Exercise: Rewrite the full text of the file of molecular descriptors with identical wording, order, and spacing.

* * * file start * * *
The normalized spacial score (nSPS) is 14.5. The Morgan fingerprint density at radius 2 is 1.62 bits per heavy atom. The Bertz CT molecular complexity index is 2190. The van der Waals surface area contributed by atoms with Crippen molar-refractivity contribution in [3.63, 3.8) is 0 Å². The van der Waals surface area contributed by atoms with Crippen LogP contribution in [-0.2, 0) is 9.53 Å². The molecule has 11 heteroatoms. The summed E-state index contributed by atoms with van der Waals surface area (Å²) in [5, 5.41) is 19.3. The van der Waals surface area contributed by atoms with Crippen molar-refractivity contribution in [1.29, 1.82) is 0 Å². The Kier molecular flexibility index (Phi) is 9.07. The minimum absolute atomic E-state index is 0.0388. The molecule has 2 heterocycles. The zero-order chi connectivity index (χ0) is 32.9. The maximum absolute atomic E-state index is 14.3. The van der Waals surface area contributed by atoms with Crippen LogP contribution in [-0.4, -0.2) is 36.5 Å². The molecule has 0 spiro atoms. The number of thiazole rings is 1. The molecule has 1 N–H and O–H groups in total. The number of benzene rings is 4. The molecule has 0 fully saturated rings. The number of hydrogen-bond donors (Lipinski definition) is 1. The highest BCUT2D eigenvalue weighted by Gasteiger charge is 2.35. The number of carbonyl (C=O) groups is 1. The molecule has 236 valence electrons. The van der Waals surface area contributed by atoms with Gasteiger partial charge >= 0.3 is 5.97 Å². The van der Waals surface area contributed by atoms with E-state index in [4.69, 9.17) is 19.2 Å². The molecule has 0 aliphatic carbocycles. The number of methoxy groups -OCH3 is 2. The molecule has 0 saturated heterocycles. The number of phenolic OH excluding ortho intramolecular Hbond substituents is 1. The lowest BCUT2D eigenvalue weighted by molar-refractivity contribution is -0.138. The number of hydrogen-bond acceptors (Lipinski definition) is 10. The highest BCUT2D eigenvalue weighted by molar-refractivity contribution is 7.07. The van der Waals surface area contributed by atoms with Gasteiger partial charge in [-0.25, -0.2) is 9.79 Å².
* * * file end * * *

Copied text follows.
The normalized spacial score (nSPS) is 14.5. The Morgan fingerprint density at radius 2 is 1.62 bits per heavy atom. The Bertz CT molecular complexity index is 2190. The van der Waals surface area contributed by atoms with Crippen molar-refractivity contribution in [3.63, 3.8) is 0 Å². The van der Waals surface area contributed by atoms with Crippen LogP contribution in [-0.2, 0) is 9.53 Å². The molecule has 11 heteroatoms. The summed E-state index contributed by atoms with van der Waals surface area (Å²) in [5, 5.41) is 19.3. The van der Waals surface area contributed by atoms with Crippen molar-refractivity contribution in [1.29, 1.82) is 0 Å². The Kier molecular flexibility index (Phi) is 9.07. The minimum absolute atomic E-state index is 0.0388. The molecule has 2 heterocycles. The zero-order chi connectivity index (χ0) is 32.9. The maximum absolute atomic E-state index is 14.3. The van der Waals surface area contributed by atoms with Crippen LogP contribution in [-0.4, -0.2) is 36.5 Å². The molecule has 0 spiro atoms. The number of thiazole rings is 1. The molecule has 1 N–H and O–H groups in total. The number of benzene rings is 4. The molecule has 0 fully saturated rings. The number of hydrogen-bond donors (Lipinski definition) is 1. The highest BCUT2D eigenvalue weighted by Gasteiger charge is 2.35. The number of carbonyl (C=O) groups is 1. The molecule has 236 valence electrons. The van der Waals surface area contributed by atoms with Gasteiger partial charge >= 0.3 is 5.97 Å². The van der Waals surface area contributed by atoms with E-state index in [4.69, 9.17) is 19.2 Å². The molecule has 0 aliphatic carbocycles. The number of methoxy groups -OCH3 is 2. The molecule has 0 saturated heterocycles. The number of phenolic OH excluding ortho intramolecular Hbond substituents is 1. The lowest BCUT2D eigenvalue weighted by molar-refractivity contribution is -0.138. The number of hydrogen-bond acceptors (Lipinski definition) is 10. The highest BCUT2D eigenvalue weighted by molar-refractivity contribution is 7.07. The van der Waals surface area contributed by atoms with Gasteiger partial charge in [-0.25, -0.2) is 9.79 Å².